"The attacks on Mumbai first follow an internal dynamic within India. Tensions between Hindus and Muslims have greatly increased since the destruction of the Babri mosque in Ayodhya in 1992 by Hindu militants."
During the 1990s Muslims were the victims of several massacres, such as in Mumbai in 1993. The killings culminated in the state of Gujarat in 2002.
"Two thousand Muslims were massacred with the complicity of the authorities of that state, even though that government is regarded as one of the best in the federation," said Etienne.
Hindu terrorism has been on the increase, he added.
"This year, they carried out an attack on a mosque which led to the arrest of a lieutenant-colonel of the Indian army who had been involved in the attack. That's unheard of."
Like elsewhere in the world, India is being confronted with the phenomena of fundamentalism and an assertion of identity that can lead to violent action.
"When arriving in Mumbai I was struck by the outward signs of religious affiliation worn by Muslims. These public displays of identity are aggravating the Hindus more and more."
swissinfo, based on an article in French by Frédéric Burnand in Geneva
Police say at least 195 people have been killed and nearly 300 injured after gunmen attacked 10 sites across India's financial capital starting Wednesday night.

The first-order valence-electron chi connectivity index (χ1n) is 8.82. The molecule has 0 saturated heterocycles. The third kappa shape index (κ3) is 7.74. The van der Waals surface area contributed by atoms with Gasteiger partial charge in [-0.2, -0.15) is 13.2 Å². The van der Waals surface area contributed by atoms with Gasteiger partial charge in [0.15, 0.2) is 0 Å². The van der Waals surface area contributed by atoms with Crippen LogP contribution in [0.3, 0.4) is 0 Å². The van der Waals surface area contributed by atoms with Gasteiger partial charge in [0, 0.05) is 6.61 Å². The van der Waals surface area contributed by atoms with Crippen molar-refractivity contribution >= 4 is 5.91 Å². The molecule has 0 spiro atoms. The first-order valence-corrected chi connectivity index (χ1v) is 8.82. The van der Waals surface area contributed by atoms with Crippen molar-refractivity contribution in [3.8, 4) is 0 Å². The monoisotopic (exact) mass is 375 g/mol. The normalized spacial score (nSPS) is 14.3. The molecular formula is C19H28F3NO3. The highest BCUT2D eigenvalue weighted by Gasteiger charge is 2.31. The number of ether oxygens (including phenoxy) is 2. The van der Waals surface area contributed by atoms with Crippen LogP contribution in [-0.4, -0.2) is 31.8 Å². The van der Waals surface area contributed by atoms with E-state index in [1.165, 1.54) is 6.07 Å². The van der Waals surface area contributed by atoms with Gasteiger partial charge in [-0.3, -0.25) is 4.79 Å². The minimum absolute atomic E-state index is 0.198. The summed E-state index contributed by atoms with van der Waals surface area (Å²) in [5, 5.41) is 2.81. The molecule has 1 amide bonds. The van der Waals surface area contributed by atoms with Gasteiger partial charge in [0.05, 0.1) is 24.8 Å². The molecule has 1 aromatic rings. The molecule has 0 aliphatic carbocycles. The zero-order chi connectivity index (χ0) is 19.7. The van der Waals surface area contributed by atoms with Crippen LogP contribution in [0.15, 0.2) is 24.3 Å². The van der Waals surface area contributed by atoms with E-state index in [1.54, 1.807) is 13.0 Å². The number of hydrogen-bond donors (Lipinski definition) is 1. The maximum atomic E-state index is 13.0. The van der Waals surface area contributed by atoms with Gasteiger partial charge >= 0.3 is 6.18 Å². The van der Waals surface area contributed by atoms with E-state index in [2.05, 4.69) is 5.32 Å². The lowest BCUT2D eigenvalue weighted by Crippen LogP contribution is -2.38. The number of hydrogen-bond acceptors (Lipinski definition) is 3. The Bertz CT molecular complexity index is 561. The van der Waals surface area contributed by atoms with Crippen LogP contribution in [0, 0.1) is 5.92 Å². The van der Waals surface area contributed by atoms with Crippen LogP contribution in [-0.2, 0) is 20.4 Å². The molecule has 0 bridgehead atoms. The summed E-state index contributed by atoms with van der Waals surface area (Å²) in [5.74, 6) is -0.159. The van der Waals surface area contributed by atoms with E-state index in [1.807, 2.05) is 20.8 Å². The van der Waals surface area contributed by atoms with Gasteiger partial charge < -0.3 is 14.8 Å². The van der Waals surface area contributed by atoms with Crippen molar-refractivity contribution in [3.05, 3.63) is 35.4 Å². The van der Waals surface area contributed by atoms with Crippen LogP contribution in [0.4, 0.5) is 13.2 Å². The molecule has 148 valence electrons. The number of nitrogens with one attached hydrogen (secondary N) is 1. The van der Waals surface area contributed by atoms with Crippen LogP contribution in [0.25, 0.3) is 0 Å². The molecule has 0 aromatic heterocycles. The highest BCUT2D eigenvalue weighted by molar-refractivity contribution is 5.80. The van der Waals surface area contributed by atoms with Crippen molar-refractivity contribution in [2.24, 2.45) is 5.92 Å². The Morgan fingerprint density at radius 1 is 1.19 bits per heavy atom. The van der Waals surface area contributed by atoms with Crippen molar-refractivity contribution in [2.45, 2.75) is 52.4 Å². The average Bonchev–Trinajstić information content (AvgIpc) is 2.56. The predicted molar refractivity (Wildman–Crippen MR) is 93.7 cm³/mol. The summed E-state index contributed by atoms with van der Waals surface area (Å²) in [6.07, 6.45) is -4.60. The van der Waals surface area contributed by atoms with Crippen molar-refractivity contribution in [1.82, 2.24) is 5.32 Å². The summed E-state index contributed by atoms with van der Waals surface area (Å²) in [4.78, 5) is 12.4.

A small army of young men armed with rifles and grenades, some of whom arrived by sea, spread out across Mumbai to attack sites popular with tourists and business executives. The attackers have not precisely spelled out the reasons and aims for the assault.
On Friday commandos stormed a Jewish centre and a luxury hotel in Mumbai on Friday to retake them. Troops slid down ropes from helicopters to breach the Jewish centre, killing two gunmen but failing to save the lives of five hostages, including a New York-based rabbi and his wife. The commandos also cleared the Trident-Oberoi Hotel and freed 143 hostages, including foreign tourists and businessmen. But at least one gunman was still holed up in the Taj Mahal Hotel on Friday night.
At least 22 foreigners, including citizens from the United States, Israel, Germany, Australia, Britain, Italy, Japan, Mauritius, Singapore and Thailand, were among the dead.
The city has been the target of militant attacks before, including bomb blasts in 1993 that killed at least 260 people at the stock exchange and other landmarks. Two years ago, more than 180 people died when Islamist militants bombed commuter trains.
The attacks have raised new tension between India and Pakistan. India's government blamed "elements" from Pakistan for the assault. Pakistan said the two countries faced a common enemy and said it would send its intelligence chief to assist in investigations.
Swiss in Mumbai
Although 30 Swiss national were in places under attack in Mumbai on Wednesday evening, all are now free and unharmed, the foreign ministry said on Friday. They are being assisted by the Swiss consulate in Mumbai and offered support for passports, money and airline tickets if needed.
Six of the Swiss were believed to have been staying at the Taj Mahal Hotel, one of the buildings targeted by militants.
Gilles Andrier, CEO of Geneva group Givaudan was dining in the restaurant of the Trident-Oberoi, one of the luxury hotels affected but managed to escape before the terrorists took hold of the building.